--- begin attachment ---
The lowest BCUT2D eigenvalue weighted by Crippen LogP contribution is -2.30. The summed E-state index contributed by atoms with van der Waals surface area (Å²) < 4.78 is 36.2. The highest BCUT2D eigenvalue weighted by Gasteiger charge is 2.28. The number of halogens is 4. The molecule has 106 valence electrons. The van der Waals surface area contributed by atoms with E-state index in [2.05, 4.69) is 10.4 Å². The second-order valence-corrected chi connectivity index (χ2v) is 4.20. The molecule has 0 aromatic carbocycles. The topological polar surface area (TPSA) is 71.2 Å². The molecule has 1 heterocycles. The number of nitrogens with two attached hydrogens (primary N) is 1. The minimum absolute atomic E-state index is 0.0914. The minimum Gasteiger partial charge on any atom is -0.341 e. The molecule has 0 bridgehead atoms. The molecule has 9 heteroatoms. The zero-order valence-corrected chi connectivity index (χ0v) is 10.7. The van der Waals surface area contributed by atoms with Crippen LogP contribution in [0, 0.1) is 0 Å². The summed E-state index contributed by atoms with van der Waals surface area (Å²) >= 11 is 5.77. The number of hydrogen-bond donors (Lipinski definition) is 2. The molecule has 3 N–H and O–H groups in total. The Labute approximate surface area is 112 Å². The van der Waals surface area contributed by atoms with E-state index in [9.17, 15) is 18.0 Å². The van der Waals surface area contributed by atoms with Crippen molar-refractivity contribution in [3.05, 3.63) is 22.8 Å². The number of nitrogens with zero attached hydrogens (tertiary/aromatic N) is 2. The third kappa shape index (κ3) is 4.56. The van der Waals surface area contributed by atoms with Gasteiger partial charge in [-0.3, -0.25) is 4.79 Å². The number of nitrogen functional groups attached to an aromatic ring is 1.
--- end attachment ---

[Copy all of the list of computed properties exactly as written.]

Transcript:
The lowest BCUT2D eigenvalue weighted by Crippen LogP contribution is -2.30. The summed E-state index contributed by atoms with van der Waals surface area (Å²) < 4.78 is 36.2. The highest BCUT2D eigenvalue weighted by Gasteiger charge is 2.28. The number of halogens is 4. The molecule has 106 valence electrons. The van der Waals surface area contributed by atoms with E-state index in [2.05, 4.69) is 10.4 Å². The second-order valence-corrected chi connectivity index (χ2v) is 4.20. The molecule has 0 aromatic carbocycles. The topological polar surface area (TPSA) is 71.2 Å². The molecule has 1 heterocycles. The number of nitrogens with two attached hydrogens (primary N) is 1. The minimum absolute atomic E-state index is 0.0914. The minimum Gasteiger partial charge on any atom is -0.341 e. The molecule has 0 bridgehead atoms. The molecule has 9 heteroatoms. The zero-order valence-corrected chi connectivity index (χ0v) is 10.7. The van der Waals surface area contributed by atoms with Crippen LogP contribution in [0, 0.1) is 0 Å². The summed E-state index contributed by atoms with van der Waals surface area (Å²) >= 11 is 5.77. The number of hydrogen-bond donors (Lipinski definition) is 2. The molecule has 3 N–H and O–H groups in total. The Labute approximate surface area is 112 Å². The van der Waals surface area contributed by atoms with E-state index in [9.17, 15) is 18.0 Å². The van der Waals surface area contributed by atoms with Crippen molar-refractivity contribution in [3.05, 3.63) is 22.8 Å². The number of nitrogens with zero attached hydrogens (tertiary/aromatic N) is 2. The third kappa shape index (κ3) is 4.56. The van der Waals surface area contributed by atoms with Gasteiger partial charge in [-0.3, -0.25) is 4.79 Å². The number of nitrogen functional groups attached to an aromatic ring is 1.